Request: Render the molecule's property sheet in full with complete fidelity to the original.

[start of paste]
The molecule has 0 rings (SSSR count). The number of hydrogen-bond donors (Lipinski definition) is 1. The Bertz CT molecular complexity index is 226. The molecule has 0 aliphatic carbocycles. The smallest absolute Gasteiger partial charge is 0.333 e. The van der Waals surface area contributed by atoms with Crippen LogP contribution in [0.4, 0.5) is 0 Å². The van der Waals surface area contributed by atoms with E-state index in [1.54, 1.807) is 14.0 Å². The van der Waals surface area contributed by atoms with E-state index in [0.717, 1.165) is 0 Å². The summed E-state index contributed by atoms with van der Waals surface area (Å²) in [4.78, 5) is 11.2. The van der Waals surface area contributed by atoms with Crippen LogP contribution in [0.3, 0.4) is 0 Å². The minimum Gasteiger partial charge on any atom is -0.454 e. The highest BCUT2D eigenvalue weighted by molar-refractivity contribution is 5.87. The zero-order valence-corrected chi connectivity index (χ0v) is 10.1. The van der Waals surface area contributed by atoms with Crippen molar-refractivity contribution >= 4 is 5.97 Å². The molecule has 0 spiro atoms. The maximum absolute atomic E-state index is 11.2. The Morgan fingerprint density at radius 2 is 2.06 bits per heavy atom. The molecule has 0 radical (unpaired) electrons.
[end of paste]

The molecule has 0 rings (SSSR count). The number of hydrogen-bond donors (Lipinski definition) is 1. The Bertz CT molecular complexity index is 226. The molecule has 0 aliphatic carbocycles. The smallest absolute Gasteiger partial charge is 0.333 e. The van der Waals surface area contributed by atoms with Crippen LogP contribution in [0.4, 0.5) is 0 Å². The van der Waals surface area contributed by atoms with E-state index in [1.54, 1.807) is 14.0 Å². The van der Waals surface area contributed by atoms with E-state index in [0.717, 1.165) is 0 Å². The summed E-state index contributed by atoms with van der Waals surface area (Å²) in [4.78, 5) is 11.2. The van der Waals surface area contributed by atoms with Crippen LogP contribution in [0.3, 0.4) is 0 Å². The minimum Gasteiger partial charge on any atom is -0.454 e. The highest BCUT2D eigenvalue weighted by molar-refractivity contribution is 5.87. The zero-order valence-corrected chi connectivity index (χ0v) is 10.1. The van der Waals surface area contributed by atoms with Crippen molar-refractivity contribution >= 4 is 5.97 Å². The molecule has 0 spiro atoms. The maximum absolute atomic E-state index is 11.2. The Morgan fingerprint density at radius 2 is 2.06 bits per heavy atom. The molecule has 0 radical (unpaired) electrons.